Faulty diverter valves are a common problem, particularly with boilers that are 10 years old or above. A diverter valve determines when you can get hot water to your taps and when the water should be directed to your radiators. It’s an essential part of a combi boiler system, so what is it, how does it work and what happens when it gets stuck?
A diverter valve is a mechanism that can be found in a combi boiler system. It’s used to control the flow of water through your home’s radiators, taps and showerheads.
A combi boiler will prioritise the flow of water in your home’s system depending on what’s being used. For example, if the heating is on and you turn on a tap, the boiler will restrict the water to the radiators and will prioritise the tap. When you turn the tap off, the hot water will flow back to the radiators. This is because the combi boiler heats water on demand instead of storing it in a tank, like a conventional heating system. The diverter valve will open and close to control the flow of water.
A diverter valve works by opening and closing to allow or restrict the hot water that travels to your radiators or taps. When your combi boiler needs to send hot water to a tap instead of the radiators, the relevant diverter valve will close.
An example of a diverter valve that you may have used yourself is a shower diverter valve. If you have a showerhead over your bath, the diverter allows you to choose whether you want the water to come out of your bath taps or out of the shower head. It’s usually a lever that’s situated behind the bath taps that you can pull up or push down.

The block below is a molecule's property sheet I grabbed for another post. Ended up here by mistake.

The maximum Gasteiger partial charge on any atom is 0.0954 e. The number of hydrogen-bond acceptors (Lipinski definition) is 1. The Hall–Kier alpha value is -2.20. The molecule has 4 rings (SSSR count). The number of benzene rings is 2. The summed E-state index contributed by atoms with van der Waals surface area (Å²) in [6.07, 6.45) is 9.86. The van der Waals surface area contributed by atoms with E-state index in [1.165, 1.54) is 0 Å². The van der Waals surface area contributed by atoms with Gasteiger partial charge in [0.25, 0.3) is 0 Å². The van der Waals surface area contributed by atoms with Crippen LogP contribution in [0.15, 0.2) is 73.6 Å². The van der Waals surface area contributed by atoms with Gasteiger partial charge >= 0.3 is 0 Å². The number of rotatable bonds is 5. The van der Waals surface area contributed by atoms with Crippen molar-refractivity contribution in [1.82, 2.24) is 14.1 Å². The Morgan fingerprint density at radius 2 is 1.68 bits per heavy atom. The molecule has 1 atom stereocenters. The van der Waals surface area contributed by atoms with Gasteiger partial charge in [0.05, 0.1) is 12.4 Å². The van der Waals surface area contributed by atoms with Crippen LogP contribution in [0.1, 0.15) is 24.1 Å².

System and conventional boilers don’t require a diverter valve. This is because the hot water they produce is stored in a hot water cylinder. The heated water from the cylinder can be moved around your radiators and supply your taps at the same time. A combi boiler is different because it heats the water when there’s a demand for it.
Diverter valves can become damaged or stuck. This is because they’re a moving part and can be oscillating between being open or closed many times a day. However, they are fixable.
If you have no hot water, try turning the heating on. Wait a few minutes and try the hot water tap again. If hot water starts coming through, there may be an issue with the diverter valve.
You may have the opposite problem, whereby your hot water is coming through but your radiators are cold when your thermostat is set to a warmer temperature. This could also indicate that the diverter valve is stuck because your boiler is allowing water through to your taps but blocking off the water to the rest of your heating system.
If your hot water tap is only releasing lukewarm water, you may have a stuck valve. The valve is allowing some hot water through but not enough to make the water hot instead of warm. This is one of the most common signs that your diverter valve is faulty. It’s likely stuck on the ‘open’ setting to allow the radiators to stay warm instead of prioritising your taps.
We wouldn’t recommend fixing the diverter valve yourself. If you think there’s a problem, you should call a suitably qualified engineer to have a look at it for you.
The engineer will run a check to test whether it’s the diverter valve that’s the issue and not another underlying problem. However, in most cases, the valve may have become stuck and simply needs to be cleaned and re-fitted. The engineer might choose to replace the whole diverter unit to prevent the new valve from sticking.
You could also ask the engineer to look at other parts of your boiler while the casing is off. They could check over any other parts for wear and tear.
If your boiler is still under warranty, the valve may be replaced at no cost to you, provided you use a manufacturer-approved service technician. If the valve does have to be replaced and your boiler is out of warranty, you’ll need to pay for a new valve and cover the labour cost for fitting. A diverter valve can cost between £80 and £200. If you add around £50 for labour on top of this, you could be looking at spending from £130 to £250. If you have a boiler cover policy, this may offset the cost.
It might not be worth getting the valve replaced if your boiler is older than 10 years. Instead, you should look at a full boiler replacement to make sure you aren’t left without heating or hot water in the winter.